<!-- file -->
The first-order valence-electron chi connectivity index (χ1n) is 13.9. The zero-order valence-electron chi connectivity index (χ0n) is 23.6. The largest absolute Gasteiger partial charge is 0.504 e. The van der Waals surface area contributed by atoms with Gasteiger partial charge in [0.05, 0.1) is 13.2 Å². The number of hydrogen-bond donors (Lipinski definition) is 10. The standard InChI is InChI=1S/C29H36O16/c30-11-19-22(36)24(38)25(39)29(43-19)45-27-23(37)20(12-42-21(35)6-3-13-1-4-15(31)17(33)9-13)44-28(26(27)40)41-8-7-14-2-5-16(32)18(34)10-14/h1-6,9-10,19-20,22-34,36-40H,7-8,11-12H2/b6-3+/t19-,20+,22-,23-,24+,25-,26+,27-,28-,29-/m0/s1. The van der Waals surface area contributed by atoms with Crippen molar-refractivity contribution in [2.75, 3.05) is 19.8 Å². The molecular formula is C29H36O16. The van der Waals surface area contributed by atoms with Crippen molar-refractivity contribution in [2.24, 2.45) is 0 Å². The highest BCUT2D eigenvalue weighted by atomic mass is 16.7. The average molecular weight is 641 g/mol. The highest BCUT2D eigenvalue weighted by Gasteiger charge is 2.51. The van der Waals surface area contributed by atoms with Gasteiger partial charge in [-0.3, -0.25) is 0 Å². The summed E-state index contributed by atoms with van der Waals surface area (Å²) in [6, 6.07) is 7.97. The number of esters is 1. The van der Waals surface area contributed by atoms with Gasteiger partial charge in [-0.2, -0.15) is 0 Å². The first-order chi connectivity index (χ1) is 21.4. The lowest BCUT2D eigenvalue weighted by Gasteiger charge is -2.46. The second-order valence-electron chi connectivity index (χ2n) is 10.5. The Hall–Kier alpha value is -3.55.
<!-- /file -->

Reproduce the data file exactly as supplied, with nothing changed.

The first-order valence-electron chi connectivity index (χ1n) is 13.9. The zero-order valence-electron chi connectivity index (χ0n) is 23.6. The largest absolute Gasteiger partial charge is 0.504 e. The van der Waals surface area contributed by atoms with Gasteiger partial charge in [0.05, 0.1) is 13.2 Å². The number of hydrogen-bond donors (Lipinski definition) is 10. The standard InChI is InChI=1S/C29H36O16/c30-11-19-22(36)24(38)25(39)29(43-19)45-27-23(37)20(12-42-21(35)6-3-13-1-4-15(31)17(33)9-13)44-28(26(27)40)41-8-7-14-2-5-16(32)18(34)10-14/h1-6,9-10,19-20,22-34,36-40H,7-8,11-12H2/b6-3+/t19-,20+,22-,23-,24+,25-,26+,27-,28-,29-/m0/s1. The van der Waals surface area contributed by atoms with Crippen molar-refractivity contribution in [2.75, 3.05) is 19.8 Å². The molecular formula is C29H36O16. The van der Waals surface area contributed by atoms with Crippen molar-refractivity contribution in [2.24, 2.45) is 0 Å². The highest BCUT2D eigenvalue weighted by atomic mass is 16.7. The average molecular weight is 641 g/mol. The highest BCUT2D eigenvalue weighted by Gasteiger charge is 2.51. The van der Waals surface area contributed by atoms with Gasteiger partial charge in [-0.3, -0.25) is 0 Å². The summed E-state index contributed by atoms with van der Waals surface area (Å²) in [6, 6.07) is 7.97. The number of esters is 1. The van der Waals surface area contributed by atoms with Gasteiger partial charge in [-0.2, -0.15) is 0 Å². The first-order chi connectivity index (χ1) is 21.4. The lowest BCUT2D eigenvalue weighted by Gasteiger charge is -2.46. The second-order valence-electron chi connectivity index (χ2n) is 10.5. The Hall–Kier alpha value is -3.55.